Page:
RSS Feed
Feb 24

How to read an online profile

Posted on Wednesday, February 24, 2010 in dating, Honesty, Relationships, Singles

“I need your help,” Sara e-mailed me.

“That’s what I’m here for. Dish, girlfriend,” I e-mailed back.

“Please come over tonight and help me look through the latest batch of OKCupid profiles.”

Not quite the evening I had in mind, but since I didn’t have anything in my tired, middle-aged mind, I said OK. If nothing else, reading online profiles is always entertaining.

When I arrived, she’d already bookmarked several potentials.

“I kind of like this guy, Mr. ‘I Believe in Magic.'”

“Are you kidding?” I asked. “You’re going to judge
a guy by his headline, and a cliched one at that?”    

“Well, it’s kind of sweet.”

“Sweet, great. What does he look like?”

“See, Kat. That’s the difference between you and me. You focus on the physical and I go for the big picture.”

“That’s not true! I look at the whole profile.”

After the picture.”

“Hey, physical matters. That’s the first thing we’d notice if we saw each other on the street.”

“True.”

“Anyway, at least I’m not looking at his income
first.”

“I do, eventually.”

Not me. And it’s just plain weird that dating sites even ask for that; I never revealed mine because
it’s no one’s business! Even my parents don’t know how much I make — why should some 60-year-old from Turlock who thinks I’m Ms. Right (although evidently, PlentyofFish demands it, according to Online Dating Insider)?

But as “shallow” as I may be — or “picky,” if you believe Lori “Marry Him!” Gottlieb — by paying attention to the physical, I wouldn’t be surprised if more women care more about a guy’s income than his picture.

I know a lot of people don’t like online dating or at least feel conflicted by it (like Dad’s House) but, you know what — they’re wrong. Online dating is just another way to meet people. It doesn’t guarantee you anything beyond that, so you have to let go of any expectations. Really, any.

Still, what is it that we’re looking for when we scroll through all the profiles of men we might want to meet?  What matters more when we’re looking at an online profile? The headline, like Sara? The profile picture, like me (which, I discovered early, people lie about)? User name, income, height, weight, age, interests, kids/no kids? What he actually says about himself?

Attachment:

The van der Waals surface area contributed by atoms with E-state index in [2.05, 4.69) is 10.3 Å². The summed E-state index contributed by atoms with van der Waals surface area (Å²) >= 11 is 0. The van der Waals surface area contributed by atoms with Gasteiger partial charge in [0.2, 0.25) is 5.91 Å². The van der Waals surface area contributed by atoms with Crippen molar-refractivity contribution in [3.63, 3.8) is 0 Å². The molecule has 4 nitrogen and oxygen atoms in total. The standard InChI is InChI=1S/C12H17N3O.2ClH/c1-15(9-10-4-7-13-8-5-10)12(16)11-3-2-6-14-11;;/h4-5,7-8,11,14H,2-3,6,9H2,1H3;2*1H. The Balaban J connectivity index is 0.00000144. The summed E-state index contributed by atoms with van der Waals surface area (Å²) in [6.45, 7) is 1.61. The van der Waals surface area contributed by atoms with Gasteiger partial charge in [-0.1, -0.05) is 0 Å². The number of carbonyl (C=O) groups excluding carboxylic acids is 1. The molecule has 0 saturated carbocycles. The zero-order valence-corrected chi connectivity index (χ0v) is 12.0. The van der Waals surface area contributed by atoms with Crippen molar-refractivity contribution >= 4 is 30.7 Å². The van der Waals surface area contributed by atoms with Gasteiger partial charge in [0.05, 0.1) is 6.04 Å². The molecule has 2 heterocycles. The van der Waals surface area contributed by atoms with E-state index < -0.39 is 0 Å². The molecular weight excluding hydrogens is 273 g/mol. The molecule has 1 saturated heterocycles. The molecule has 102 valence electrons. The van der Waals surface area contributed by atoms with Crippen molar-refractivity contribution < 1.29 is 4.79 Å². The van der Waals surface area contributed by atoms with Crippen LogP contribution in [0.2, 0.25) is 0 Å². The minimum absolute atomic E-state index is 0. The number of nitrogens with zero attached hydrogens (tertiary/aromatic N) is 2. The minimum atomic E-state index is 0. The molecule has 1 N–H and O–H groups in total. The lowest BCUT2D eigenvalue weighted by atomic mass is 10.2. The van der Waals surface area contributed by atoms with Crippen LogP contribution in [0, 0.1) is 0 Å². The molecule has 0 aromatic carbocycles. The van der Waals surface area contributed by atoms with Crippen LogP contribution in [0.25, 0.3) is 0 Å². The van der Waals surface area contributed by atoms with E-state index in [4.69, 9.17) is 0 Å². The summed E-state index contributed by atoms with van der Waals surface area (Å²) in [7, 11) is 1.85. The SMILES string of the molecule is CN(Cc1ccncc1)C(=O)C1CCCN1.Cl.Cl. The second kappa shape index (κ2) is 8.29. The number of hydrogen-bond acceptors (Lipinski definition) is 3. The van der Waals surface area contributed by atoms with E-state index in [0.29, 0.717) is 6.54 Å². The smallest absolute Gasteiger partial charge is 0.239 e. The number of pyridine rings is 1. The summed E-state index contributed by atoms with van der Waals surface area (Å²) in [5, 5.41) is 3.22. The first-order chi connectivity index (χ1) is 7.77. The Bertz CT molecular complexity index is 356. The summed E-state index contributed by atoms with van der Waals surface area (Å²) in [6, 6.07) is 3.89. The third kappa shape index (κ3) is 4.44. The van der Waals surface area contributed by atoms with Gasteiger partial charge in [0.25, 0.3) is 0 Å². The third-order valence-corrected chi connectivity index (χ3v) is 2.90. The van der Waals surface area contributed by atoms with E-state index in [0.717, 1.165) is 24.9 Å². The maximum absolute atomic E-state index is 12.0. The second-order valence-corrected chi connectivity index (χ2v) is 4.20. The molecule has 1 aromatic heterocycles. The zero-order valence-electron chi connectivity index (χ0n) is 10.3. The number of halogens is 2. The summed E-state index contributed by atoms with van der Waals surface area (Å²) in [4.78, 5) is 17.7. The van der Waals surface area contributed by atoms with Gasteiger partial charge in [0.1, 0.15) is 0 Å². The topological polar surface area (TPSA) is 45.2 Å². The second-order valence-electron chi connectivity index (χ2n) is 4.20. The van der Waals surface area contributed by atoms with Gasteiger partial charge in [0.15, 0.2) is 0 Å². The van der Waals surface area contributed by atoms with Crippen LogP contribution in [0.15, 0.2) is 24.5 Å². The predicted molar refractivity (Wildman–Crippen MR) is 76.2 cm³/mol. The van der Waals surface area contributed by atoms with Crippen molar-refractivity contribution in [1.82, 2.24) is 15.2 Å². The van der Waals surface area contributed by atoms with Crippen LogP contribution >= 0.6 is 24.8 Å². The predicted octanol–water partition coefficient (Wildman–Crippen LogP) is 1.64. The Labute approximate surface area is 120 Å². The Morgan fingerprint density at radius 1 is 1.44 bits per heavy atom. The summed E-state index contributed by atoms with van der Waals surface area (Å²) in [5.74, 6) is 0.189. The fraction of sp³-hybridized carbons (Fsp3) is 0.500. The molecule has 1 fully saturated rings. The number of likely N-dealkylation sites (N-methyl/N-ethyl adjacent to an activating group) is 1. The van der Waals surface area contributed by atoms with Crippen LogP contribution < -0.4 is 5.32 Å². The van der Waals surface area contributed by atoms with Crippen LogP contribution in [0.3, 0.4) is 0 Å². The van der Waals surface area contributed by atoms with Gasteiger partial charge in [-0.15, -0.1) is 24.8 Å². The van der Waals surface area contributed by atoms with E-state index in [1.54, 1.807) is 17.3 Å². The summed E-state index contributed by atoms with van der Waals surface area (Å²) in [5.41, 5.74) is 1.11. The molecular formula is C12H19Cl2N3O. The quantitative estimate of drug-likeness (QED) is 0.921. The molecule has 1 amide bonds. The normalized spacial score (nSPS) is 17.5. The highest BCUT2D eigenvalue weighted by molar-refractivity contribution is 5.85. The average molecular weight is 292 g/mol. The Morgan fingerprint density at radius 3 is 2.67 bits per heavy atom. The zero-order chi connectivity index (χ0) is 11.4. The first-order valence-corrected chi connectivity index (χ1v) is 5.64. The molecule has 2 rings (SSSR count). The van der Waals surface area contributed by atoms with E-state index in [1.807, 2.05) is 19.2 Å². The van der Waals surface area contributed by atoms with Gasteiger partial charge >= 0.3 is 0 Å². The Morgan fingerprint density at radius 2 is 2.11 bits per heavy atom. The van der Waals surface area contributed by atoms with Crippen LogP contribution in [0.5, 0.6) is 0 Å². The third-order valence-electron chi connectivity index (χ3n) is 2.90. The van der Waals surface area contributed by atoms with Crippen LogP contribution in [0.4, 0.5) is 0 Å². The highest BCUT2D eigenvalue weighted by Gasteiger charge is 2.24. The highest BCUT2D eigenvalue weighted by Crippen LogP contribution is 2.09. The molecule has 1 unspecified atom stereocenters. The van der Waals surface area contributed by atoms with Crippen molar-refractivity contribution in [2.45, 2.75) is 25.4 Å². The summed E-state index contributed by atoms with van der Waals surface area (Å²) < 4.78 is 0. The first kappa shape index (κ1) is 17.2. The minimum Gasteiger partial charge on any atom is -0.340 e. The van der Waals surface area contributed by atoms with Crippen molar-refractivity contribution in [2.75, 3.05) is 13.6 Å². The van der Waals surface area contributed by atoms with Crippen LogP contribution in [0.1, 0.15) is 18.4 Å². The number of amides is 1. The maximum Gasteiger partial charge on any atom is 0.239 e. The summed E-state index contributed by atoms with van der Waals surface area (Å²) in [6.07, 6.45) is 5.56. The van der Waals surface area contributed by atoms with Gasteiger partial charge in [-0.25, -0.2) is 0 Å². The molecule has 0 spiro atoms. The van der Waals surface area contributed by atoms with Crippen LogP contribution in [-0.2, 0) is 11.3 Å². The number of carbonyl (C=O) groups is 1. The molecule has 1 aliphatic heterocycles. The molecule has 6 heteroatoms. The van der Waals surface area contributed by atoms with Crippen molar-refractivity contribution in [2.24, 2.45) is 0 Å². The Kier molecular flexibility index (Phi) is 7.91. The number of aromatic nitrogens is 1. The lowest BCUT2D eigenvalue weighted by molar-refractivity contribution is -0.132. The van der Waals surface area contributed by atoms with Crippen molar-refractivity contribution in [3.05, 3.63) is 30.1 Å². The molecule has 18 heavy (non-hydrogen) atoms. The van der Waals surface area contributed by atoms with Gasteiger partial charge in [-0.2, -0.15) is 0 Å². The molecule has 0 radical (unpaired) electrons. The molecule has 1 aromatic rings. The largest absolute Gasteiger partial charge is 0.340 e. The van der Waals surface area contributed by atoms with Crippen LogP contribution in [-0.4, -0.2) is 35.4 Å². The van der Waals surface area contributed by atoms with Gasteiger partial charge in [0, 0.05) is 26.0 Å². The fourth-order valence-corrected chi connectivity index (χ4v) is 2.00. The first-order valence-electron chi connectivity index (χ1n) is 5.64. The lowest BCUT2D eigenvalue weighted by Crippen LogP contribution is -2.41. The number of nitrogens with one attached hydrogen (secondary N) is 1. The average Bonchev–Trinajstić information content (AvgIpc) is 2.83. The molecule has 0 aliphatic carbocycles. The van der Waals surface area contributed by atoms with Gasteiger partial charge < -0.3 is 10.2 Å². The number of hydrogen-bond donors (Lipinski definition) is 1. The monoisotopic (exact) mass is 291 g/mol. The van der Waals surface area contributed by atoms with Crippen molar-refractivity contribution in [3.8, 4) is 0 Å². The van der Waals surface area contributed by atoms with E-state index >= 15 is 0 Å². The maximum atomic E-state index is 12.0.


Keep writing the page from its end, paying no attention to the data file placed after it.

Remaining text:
Can’t speak for anyone else, but when I was heavy into the online thing, here’s how I approached it, after looking in my general area (25 miles, give or take) and general age (five years younger and older, give or take):

  • picture
  • what he says about himself
  • interests
  • height/body type

A cliched headline or user name? It made me grimace but it certainly wasn’t a deal-breaker.

Marital status? Not an issue except if he was newly separated. I was a mess when I was newly separated; he has to be, too. Figure it out first, and then start dating.

Income? Couldn’t care less.

Now, there were times when I loosened my online dating requirements, like for the younger, 6-foot-8 1/2-inch hunk (hey, it was for NSA sex, and I figured all things being equal …) who lived far away (because it was going to be really awkward if we ran into each other at, say, my kid’s soccer game, if you know what I mean).

But, that’s just me.

When you’re looking for love online, what do you care about on someone’s profile?

Photo © Angelika Bentin – Fotolia.com

Feb 22

Dating, unplugged

Posted on Monday, February 22, 2010 in dating, Parenting, Relationships, single dads, single moms, Singles

“I envy you guys,” Sara said as she, Mia and I sat in her hot tub last night.

“As you should! We’re such fabulous, gorgeous women with perfect children and perfect lives,” Mia quipped. “But we still like to hang with you, Sara, so that almost, almost, makes you one of us. Be thankful.”

“Don’t be silly, and don’t pay attention to Mia, either,” I said. “But, why in the world do you envy us?”

“You both have found love and I’m beginning to feel like one of those picky single women. I’m stuck in “impress a guy” mode while you both are walking around in your faded jammy pants, cozy Ts, chipped nail polish and no makeup.”

Sara did have a point. When you’ve been seeing someone for a while, you can finally relax and be yourself, although wouldn’t it be better to be yourself from the beginning? Which leads to the bigger question — can you be yourself from the beginning?

I sure thought I was back when I was dating, well, except for the enormous amount of time I spent on beauty maintenance — waxing, hair and facial
fussing, outfit organizing and other assorted